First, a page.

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Tor edo-boat Deszroyers were primarily, as their name implies, inten ed to meet and destroy torpedo-boats, their larger size, greater coal capacity, heavier armament, and higher speed enabling t em to overtake such boats before they could complete their attack; but it soon became evident that these additional owers also enabled the destroyer to perform the duties of the torpedio-boat more efficiently than the boat herself, and with the advent of the destroyer the production of the smaller boat declined.

The pioneers of this type of vessel were the “ Darin, ” “ Decoy, ” “ Havock ” and “ Hornet, ” the construction of whici was entered upon in July 1892, the two first-named at Messrs Thornycroft's and the other two at Messrs Yarrow's. They were thus contemporary with the “ Dryads, " the last of the tor edo gunboats. The success of these four vessels was followed with great interest, and in the following year (1893) six others were begun. One of these, the “ Boxer, " built by Thornycroft, attained a speed of 29'2 knots. A much greater number of destroyers (32 in all), nearly the whole of which were of 27 knots speed, were laid down in 1894. The succeeding year (IS95) saw a great advance in size, power and speed, thirteen destroyers being laid down, for each of which the contract speed was 30 knots. Similar vessels were constructed by various firms in England for foreign powers, and abroad by Messrs Schichau in Germany and M. Normand in France; the “ Sokol ” being constructed by Messrs Yarrow for the Russian navy. Over sixty destroyers of the 30-knot type were built for the British navy between 1895 and 1905, and in onl three vessels with reciprocating engines-the “ Albatross, " the “lE¥xpress, ” and the “ Arab ”-were speeds exceeding 30 knots contracted for. In 1896 an attempt was made to realize greater speeds, but it was found that the ower and cost necessary for the addition of a few knots were disproportionate to the value of the results obtained, and the attempt was not followed by any general increase of speed above 30 to 31 knots in destroyers fitted with reciprocating engines. The general appearance of a typical destroyer of this period is shown by fig. 516 (Plate XXVL), which represents the “ Albatross " at full spee

Particulars of destroyers will be found in Table XIX. Experience with the marine steam turbine, the invention of the Hon. C. A. Parsons, dates only from the time of the “ Turbinia " (fig. 117, Plate XXV.), which made her successful trials in 1898 after much investigation on the part of the inventor. The turbine machinery consisted of three separate turbines directly coupled to three screw shafts and working in series, one turbine being high engines approaching 1200 and the power being estimated at about 12,000 H.P. At the time of their completion these were the fastest vessels of any type afloat, but both were unfortunately lost at sea, the “Viper” after a very short period of service being run upon the Renouquet Rock in the Channel Islands, and the “Cobra” beinlg lost at sea on her first voyage after leaving the contractor's wor s.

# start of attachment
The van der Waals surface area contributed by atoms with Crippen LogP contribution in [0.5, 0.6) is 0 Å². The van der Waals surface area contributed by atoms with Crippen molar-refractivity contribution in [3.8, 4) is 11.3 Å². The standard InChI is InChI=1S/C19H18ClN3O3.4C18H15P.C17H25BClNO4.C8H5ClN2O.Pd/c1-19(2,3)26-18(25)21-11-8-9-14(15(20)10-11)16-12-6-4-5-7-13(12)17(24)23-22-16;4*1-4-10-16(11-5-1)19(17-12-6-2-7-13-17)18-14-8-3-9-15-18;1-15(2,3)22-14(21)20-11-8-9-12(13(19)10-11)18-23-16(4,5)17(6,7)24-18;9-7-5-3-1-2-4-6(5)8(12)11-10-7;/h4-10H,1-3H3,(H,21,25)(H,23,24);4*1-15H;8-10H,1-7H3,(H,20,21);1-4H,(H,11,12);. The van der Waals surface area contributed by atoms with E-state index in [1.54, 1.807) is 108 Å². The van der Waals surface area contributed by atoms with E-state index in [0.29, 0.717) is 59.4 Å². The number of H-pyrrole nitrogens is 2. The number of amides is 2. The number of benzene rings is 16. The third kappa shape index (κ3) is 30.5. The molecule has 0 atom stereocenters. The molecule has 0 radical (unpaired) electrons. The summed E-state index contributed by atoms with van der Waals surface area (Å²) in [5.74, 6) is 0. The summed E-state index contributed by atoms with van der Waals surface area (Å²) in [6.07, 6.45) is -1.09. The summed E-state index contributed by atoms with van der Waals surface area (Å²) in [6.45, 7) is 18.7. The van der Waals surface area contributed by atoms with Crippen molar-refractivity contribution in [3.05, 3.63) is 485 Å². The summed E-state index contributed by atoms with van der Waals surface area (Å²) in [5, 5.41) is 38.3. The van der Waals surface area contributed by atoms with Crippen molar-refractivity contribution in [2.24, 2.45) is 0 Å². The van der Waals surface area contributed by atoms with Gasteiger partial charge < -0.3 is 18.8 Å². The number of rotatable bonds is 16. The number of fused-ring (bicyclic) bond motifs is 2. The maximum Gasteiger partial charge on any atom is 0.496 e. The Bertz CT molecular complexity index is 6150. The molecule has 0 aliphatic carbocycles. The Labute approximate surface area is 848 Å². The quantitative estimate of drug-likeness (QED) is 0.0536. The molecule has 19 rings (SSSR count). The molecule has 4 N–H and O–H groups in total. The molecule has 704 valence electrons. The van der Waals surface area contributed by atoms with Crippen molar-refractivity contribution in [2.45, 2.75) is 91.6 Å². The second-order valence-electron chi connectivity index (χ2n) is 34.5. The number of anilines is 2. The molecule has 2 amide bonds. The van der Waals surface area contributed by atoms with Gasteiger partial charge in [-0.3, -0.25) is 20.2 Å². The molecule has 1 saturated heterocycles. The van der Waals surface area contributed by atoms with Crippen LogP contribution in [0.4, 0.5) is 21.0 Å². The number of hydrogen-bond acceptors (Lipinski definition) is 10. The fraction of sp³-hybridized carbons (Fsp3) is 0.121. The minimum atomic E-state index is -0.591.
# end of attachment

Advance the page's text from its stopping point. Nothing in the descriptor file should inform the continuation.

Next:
The results attained by these vessels led the British Admiralty to make further experiments with this type of machinery. The “ Velox, " which had been launched in 1902, was purchased from the Parsons Company, and two experimental vessels were ordered from Messrs Hawthorn, Leslie & Co., both 220 ft. long, about 590 tons displacement"and with similar boilers. Both vessels were launched in 1903. One, the “ Eden, " was fitted with Parsons turbines, and reached 26-1 knots on trial; the other, the “ Waveney, " with reciprocating engines, reached 25-6 knots on trial; the “ Wavene y ” had twin screws; the “ Eden " had six screws, two on each 0 three shafts, and at high speed showed a great saving in coal consumption.

Experience with the 3 0-knot boats led to a decision to order boats of stouter build and etter sea-keeping qualities. In them the turtle back forward was replaced by a loft forecastle, and it was laid down that the trials should be run with the boats more heavily loaded and more closely approaching their ordinary loaded condition on service. These chan es were embodied in the “ River ” class, in which a trial speed of 25% knots under the modified conditions was provided for.

In 1302-1904 thirty-four destroyers of the “ River ” class were ordere, of the following dimensions, &c.: length 220 to 230 ft., breadth 23% to 24 ft., mean load draught 8 ft. 2 in. to 8 ft. 8 in., displacement 540 to 590 tons, l.H.P. 7000 to 7500, speed 25% knots. The 1904 Committee on Designs recommended two new types of destroyers called “ocean-going" and “coastal " respectively, - and also one experimental vessel of the hi hest speed obtainable, all to be fitted with Parsons turbines, an§ to use oil only for fuel. The ocean-going destroyers include five of 33 knots and the special destroyer of 35 knots named the “ Swift " (fig. 118), built by Messrs Laird & Co. She was the largest destroyer afloat in 1910. Fig. 119 (Plate XXVI.) gives a view of this vessel.